“State-backed cryptocurrencies in regimes like Venezuela will do nothing to stimulate economic recovery. Whether standard or crypto, any currency needs to be backed on the fundamentals of the underlying economy,” Schumacher told CNBC by email.
“Venezuela’s economy is in shambles and creating a crypto will not change that. Most people won’t value it because they don’t believe in the government or the economy. History will inevitably repeat itself and we will likely see Venezuela’s petro collapse.”
China and Russia are among the nations that have talked about state-issued digital currencies. Others include Turkey, Qatar and Iran. The similarities between them include being reliant on the U.S. dollar, as well arguably having somewhat authoritarian regimes.
Cryptocurrencies are seen as a way potentially to reduce reliance on the greenback as well as have more oversight into where money is moving.
“Digital currencies may help a number of countries who are looking to de-dollarize to do that,” Hileman said.
“Cryptocurrencies, with their autonomy could offer a more independent and trusted alternative to the U.S. dollar, especially if they have backing of strong assets in terms of oil or gold in the early stage before they get a degree of stability where they don’t need that,” he added.
But Hileman said it was unclear how these state-backed digital coins would work. They could be issued by a central bank and backed by an asset at the start, just like Venezuela claims its petro is.
It’s not just the more authoritarian nations looking into state-backed cryptocurrencies either. Others like Singapore are testing a way to use a digital version of the Singapore dollar for cross-border payments. Swtizerland’s government has also commissioned a study into the possibility of an “e-franc.”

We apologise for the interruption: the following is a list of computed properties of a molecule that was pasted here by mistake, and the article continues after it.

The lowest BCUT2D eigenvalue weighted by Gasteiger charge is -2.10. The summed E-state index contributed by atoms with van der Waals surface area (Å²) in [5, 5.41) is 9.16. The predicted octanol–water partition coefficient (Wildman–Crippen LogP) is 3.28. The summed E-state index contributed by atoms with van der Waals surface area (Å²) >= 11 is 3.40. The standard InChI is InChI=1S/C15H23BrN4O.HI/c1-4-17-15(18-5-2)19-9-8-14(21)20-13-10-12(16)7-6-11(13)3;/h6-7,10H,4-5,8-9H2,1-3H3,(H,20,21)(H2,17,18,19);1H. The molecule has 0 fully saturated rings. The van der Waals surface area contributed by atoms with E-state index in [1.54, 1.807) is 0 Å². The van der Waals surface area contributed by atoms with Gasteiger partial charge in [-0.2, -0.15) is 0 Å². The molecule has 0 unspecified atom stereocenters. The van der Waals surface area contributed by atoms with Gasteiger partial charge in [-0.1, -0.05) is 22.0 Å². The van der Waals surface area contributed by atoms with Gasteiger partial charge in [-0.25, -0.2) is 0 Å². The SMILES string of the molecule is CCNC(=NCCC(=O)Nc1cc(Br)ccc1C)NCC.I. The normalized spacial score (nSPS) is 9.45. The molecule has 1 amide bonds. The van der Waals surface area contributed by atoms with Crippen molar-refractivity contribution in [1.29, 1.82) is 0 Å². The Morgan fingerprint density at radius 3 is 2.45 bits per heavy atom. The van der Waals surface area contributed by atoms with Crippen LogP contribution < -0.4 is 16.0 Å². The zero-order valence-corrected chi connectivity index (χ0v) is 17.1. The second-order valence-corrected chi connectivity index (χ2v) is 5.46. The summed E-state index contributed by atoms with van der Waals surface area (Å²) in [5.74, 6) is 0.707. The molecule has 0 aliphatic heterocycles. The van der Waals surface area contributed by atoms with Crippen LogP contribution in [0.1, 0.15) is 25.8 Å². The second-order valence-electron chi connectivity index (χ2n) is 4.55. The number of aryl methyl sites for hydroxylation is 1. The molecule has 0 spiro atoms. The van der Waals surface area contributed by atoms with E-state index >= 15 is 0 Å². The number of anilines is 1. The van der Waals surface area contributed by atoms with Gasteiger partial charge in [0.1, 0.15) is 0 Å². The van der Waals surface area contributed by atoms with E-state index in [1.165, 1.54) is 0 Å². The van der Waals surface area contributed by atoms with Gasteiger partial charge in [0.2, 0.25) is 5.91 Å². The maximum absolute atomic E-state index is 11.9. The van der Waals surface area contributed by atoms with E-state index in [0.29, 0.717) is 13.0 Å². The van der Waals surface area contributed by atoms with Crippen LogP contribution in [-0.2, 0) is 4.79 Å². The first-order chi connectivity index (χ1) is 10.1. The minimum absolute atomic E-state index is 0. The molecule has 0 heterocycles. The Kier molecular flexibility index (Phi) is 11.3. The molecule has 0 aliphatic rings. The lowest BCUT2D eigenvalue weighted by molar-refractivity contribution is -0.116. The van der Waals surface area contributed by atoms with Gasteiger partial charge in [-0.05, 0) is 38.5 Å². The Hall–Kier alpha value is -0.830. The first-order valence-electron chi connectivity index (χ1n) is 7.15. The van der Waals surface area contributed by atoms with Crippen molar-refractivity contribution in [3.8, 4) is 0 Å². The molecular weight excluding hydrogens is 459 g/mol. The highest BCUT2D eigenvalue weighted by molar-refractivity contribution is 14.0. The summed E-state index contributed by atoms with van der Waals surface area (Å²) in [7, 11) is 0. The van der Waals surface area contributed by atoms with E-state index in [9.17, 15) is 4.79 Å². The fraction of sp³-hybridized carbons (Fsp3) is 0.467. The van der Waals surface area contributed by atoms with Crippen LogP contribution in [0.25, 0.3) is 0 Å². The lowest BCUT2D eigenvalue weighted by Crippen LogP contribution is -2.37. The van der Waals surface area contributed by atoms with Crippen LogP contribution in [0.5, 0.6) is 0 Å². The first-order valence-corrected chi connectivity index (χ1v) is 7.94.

A state-run bitcoin?
It may be a mistake to call state-run digital currencies “cryptocurrencies” because they may not necessarily run on a blockchain. Instead they could be digital versions of a country’s fiat currency.
“No one’s in a rush to get this done. Will it therefore be necessary for it (blockchain) to be part of a digital currency if central banks issued it? Well the answer is I think not,” Stephen Poloz, governor of Canada’s central bank told CNBC in January.
This would be a big difference from bitcoin which is based on a blockchain and is decentralized. On the other hand, state-backed digital currencies would be issued by a central authority, perhaps a central bank.
Other uses of blockchain
Blockchain technology offers the promise of more efficient and accurate processes because of how it works. And for governments that is exciting given the amount of data that they hold on citizens and how they are pushing to digitize much of that. Nations are also responsible for a massive amount of record-keeping which could move to the blockchain.
Let’s a take a look at some key trials of blockchain technology in government.
Elections are susceptible to fraud and human error. Blockchain has been touted as a solution to fix that. A number of trials have happened around the world. One of the most recent happened during West Virginia’s primary election in May. Select votes could use a blockchain-based mobile app to vote. It was created by a company called Voatz.
So how did blockchain voting work in this situation?
People voted via a mobile app which was essentially the equivalent of a ballot paper. The mobile ballots are “tokens” or potential votes which are cryptographically tied to a candidate. The voter makes their decision, it is verified by a number of different servers or computers known as “validating nodes.” Upon verification, the token or ballot paper is debited from the voter’s ledger and put on the candidate’s ledger. This is an automatic process and means that a single person cannot vote twice. And it’s now on a blockchain that cannot be tampered with.